2015 Readership Segmentation Survey Results

Each year, the Readership Segmentation Surveys produce some intriguing insight and this year was no exception. This year’s results produced more responses than the past few and that data indicates some clear trends and shifts.

Demographics & Occupation

Age Groups 2015
Although Millennials continued to dominate, 45-54 demographic nearly doubled over last year and the 65+ age group increased by five times over the same time period.
Sex and Race 2015
The division between male and female readers was statistically identical to the 2014 results while diversity was up over last year. At the same time, that increase wasn’t even close to dislodging Caucasian as the most common readership group.
Relationship 2015
By and large, these results were mostly unchanged from 2014’s results with the exception of those identifying as professional artists or consultants was a bit higher while those identifying as patrons decreased by similar levels.
Field 2015
New to this year’s survey was the question asking those who identified as a board member, manager, or musician, which field they work in. Perhaps unsurprisingly, those involved in the orchestra field comprised the majority of responses. The larger ratio of “other” responses included those who self-identified as chamber musicians, working in academia, or a related for profit service provider capacity.
Administrative Department 2015
Although there continues to be a strong representation among executive and marketing professionals, this question saw a sharp uptick in “other” responses. We examined a similar pattern via the Millennial-only responses we examined in March. Specifically, respondents described positions that have duties and responsibilities which stretch across multiple traditional department titles. It will be curious to see if this is the beginning of a new jack-of-all-trades arts admin.

Value, Satisfaction, & Engagement

Value 2015
Culture blogs and online newspapers continued to comprise the bulk of outlets readers placed the highest amount of value.
Satisfaction 2015
The only outlet to receive above average or higher ratings was culture blogs and the overall satisfaction was slightly higher than the previous year while online newspaper satisfaction fell a bit.
Ethics 2015
Readers placed even higher levels of importance on ethical practices of culture blog authors.
Frequency 2015
Although three quarters of readers continue to engage with friends and collages about culture news each week, overall frequency dropped a bit from the previous year.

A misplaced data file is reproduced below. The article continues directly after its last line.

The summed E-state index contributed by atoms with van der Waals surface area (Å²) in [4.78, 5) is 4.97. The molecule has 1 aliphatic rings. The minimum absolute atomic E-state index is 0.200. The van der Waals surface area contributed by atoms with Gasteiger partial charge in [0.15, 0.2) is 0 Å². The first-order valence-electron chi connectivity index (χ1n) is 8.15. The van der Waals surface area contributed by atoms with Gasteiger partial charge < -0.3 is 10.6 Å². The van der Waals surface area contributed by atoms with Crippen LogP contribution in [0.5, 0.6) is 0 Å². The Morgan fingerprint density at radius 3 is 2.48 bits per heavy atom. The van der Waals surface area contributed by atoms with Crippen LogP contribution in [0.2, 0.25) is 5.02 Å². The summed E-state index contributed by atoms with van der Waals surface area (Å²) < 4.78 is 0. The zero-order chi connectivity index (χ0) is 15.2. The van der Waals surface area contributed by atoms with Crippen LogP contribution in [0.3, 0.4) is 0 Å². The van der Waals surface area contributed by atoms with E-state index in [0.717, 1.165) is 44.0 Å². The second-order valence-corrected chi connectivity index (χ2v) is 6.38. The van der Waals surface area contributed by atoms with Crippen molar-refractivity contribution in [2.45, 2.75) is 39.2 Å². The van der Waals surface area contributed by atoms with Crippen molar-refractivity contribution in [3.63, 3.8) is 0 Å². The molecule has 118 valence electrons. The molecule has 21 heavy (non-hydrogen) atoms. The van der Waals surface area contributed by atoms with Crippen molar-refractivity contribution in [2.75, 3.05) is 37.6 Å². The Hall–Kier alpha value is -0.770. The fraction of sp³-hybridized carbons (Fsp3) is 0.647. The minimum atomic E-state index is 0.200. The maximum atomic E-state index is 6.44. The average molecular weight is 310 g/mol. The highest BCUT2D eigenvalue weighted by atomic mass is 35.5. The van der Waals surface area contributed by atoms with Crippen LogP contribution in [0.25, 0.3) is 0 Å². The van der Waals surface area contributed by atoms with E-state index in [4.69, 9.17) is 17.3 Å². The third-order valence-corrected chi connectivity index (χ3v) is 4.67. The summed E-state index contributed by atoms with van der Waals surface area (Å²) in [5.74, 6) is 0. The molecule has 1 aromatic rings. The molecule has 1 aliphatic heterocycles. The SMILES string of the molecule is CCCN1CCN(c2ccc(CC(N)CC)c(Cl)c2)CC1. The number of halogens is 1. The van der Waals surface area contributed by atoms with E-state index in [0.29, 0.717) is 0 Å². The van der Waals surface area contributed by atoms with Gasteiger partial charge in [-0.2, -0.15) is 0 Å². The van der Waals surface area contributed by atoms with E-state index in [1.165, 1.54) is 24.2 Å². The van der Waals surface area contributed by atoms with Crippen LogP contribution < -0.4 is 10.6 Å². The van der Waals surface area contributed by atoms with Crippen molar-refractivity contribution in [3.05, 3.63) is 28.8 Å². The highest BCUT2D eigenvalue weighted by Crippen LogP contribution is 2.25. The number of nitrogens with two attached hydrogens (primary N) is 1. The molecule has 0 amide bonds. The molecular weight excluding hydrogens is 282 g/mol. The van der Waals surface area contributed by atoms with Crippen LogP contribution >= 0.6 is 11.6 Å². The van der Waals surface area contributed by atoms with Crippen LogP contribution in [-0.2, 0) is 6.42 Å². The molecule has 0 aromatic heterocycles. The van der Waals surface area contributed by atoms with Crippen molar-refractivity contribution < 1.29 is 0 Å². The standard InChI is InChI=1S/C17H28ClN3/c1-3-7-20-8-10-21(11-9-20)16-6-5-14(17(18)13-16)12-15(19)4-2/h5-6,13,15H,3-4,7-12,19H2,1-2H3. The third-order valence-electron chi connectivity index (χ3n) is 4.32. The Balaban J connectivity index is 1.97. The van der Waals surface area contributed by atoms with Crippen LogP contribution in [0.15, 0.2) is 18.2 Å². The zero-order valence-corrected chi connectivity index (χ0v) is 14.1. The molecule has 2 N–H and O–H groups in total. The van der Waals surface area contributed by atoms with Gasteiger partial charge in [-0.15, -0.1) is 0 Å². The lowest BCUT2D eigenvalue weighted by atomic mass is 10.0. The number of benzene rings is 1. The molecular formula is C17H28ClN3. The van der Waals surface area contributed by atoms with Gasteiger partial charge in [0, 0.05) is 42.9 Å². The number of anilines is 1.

Reading Habits 2015
Although readers may engage with friends and colleagues a bit less, responses indicate their reading habits are more frequent.

But Why?

Rationale 2015
This was the first year since the economic downturn where readers began to demonstrate a shift in rationale for reading culture blogs. Substance, rarity, timeliness, and perspective are slowly overtaking outlets that rely more on personality and a focus on trendy material.

Looking Around And Ahead

Among the most valuable responses each year are those which include topics they would like to see more of in the next year. To that end, here are some of the more common and intriguing responses:

  • How media impacts the arts, especially as it relates to labor relations.
  • More data.
  • “Improved Marketing in an environment of utter chaos” (loved that description).
  • Administrative and board recruitment.
  • Substitute musician issues.
  • Musician HR issues.
  • Board governance.

Other culture blogs popular* among Adaptistration readers include (listed alphabetically):

* mentioned by 20 percent or more of respondents that listed their favorite culture blogs.

As always, I want to thank the more than 1000 respondents for taking the time to help provide a broader understanding; your input helps determine the topics we examine.

About Drew McManus

"I hear that every time you show up to work with an orchestra, people get fired." Those were the first words out of an executive's mouth after her board chair introduced us. That executive is now a dear colleague and friend but the day that consulting contract began with her orchestra, she was convinced I was a hatchet-man brought in by the board to clean house.

I understand where the trepidation comes from as a great deal of my consulting and technology provider work for arts organizations involves due diligence, separating fact from fiction, interpreting spin, as well as performance review and oversight. So yes, sometimes that work results in one or two individuals "aggressively embracing career change" but far more often than not, it reinforces and clarifies exactly what works and why.

In short, it doesn't matter if you know where all the bodies are buried if you can't keep your own clients out of the ground, and I'm fortunate enough to say that for more than 15 years, I've done exactly that for groups of all budget size from Qatar to Kathmandu.

For fun, I write a daily blog about the orchestra business, provide a platform for arts insiders to speak their mind, keep track of what people in this business get paid, help write a satirical cartoon about orchestra life, hack the arts, and love a good coffee drink.

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